Asma Darwish of BCHR began by noting that “Torture is policy, and impunity the norm.” The methods of torture used included sexual assault, reprisals against families, beatings often while blindfolded and/or stripped naked, solitary confinement, sleep deprivation, and forced standing for long hours. Darwish called on the Bahraini authorities to allow a visit by the UN Special Rapporteur on Torture, and to open an office by the UN High Commissioner for Human Rights.   

Shawan Jabarin, Secretary General of FIDH, noted that this report is a “red flag” and said that unless there is accountability it will just repeat and repeat. “Torture is a short-term vision and a crime against humanity,” he concluded. It must be dealt with in the international system under the rule of law, said Jabarin, calling for an investigation commission on torture.

Noting the European Union’s urgent resolution on Bahrain adopted in March 2021, speakers at the event called for the United States and others to enforce accountability measures such as the Magnitsky Act. Abdulhadi Al-Khawaja, co-founder of GCHR and BCHR, was tortured with impunity, and remains in prison for his human rights activities. 

At an event on 16 March about “Freedom of Expression Online in the Gulf & Neighbouring Countries”, GCHR launched some findings from research carried out with the Berkeley International Human Rights Law Clinic (IHRLC), housed at the University of California.

At the event, former UN Special Rapporteur on Freedom of Expression David Kaye noted that GCHR is extremely active at the UN because it's very hard for MENA activists to engage in public debate in their home countries. He said, “Engagement by GCHR in Geneva is tremendous but level of reprisals against MENA human rights defenders is a sad reflection” of this work.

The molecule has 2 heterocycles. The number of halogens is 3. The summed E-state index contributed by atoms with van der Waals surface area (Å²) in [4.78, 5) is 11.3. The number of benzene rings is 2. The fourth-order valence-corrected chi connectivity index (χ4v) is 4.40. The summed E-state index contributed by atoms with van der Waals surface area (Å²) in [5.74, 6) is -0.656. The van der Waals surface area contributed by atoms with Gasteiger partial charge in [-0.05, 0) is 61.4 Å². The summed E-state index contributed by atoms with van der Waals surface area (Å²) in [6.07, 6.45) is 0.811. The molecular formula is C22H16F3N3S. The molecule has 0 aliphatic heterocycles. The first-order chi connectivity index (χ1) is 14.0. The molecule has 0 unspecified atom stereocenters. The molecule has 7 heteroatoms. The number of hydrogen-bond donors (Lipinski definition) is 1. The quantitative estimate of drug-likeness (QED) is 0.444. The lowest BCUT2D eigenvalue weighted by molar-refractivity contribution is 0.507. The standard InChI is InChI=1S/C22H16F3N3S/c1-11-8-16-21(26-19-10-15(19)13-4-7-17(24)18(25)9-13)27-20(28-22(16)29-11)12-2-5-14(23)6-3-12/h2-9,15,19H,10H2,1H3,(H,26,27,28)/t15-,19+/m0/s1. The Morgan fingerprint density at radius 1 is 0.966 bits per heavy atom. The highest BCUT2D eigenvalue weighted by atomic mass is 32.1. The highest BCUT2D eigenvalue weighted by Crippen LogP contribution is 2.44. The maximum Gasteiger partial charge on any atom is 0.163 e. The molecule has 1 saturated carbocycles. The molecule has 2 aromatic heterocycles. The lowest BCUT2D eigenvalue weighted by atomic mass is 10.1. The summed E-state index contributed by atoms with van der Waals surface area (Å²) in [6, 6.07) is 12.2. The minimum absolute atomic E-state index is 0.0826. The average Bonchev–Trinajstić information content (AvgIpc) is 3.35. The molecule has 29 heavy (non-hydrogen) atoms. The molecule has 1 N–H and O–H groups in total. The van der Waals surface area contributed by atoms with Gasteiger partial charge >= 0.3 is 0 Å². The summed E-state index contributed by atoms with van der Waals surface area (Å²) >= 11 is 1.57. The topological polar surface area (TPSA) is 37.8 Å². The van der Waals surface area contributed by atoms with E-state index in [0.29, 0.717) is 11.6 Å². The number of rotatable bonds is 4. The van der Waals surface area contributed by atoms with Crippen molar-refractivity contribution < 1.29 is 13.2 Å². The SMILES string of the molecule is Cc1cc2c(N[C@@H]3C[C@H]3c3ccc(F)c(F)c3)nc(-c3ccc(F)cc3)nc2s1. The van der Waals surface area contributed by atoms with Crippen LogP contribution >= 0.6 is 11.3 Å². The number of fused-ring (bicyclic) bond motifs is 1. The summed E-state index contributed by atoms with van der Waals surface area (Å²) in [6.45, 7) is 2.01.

Research shows that surveillance against human rights defenders, cases of targeted attacks on human rights defenders are the tip of the iceberg and high-profile arrests have a silencing effect on others.

“Many cybercrime laws are vague and overbroad, with problematic provisions that are used to prosecute human rights defenders” and others, including in Jordan and Saudi Arabia, where counter-terror laws are used to target women's rights activists, said Astha Sharma Pokharel of the Berkeley Law Clinic.

Researchers from the Berkeley Law Clinic also presented findings about several other countries in the region. There are two laws that target online expression in Oman, including for advocating for tribal rights, Palestinian rights and women's rights. Women human rights defenders are subjected to government harassment, intimidation and surveillance. The Cyber-Defense System created in 2020 signals enhanced surveillance.

Another researcher reported that rights defenders including those advocating for Bedoon rights on Twitter are most targeted in Kuwait under two laws used to limit online expression. For example, blogger Mohamed Al-Ajmi was charged for "insulting religion" online, and others were charged for corruption reporting. 

Research shows three trends in Iran, said another Berkeley researcher, naming the targeting of journalists, women protesting compulsory veiling, and the use of the death penalty and disproportionate sentences for protesters, rights activists and journalists, citing the recent execution of journalist Roohollah Zam.

More news from the research by GCHR and Berkeley will be published in future.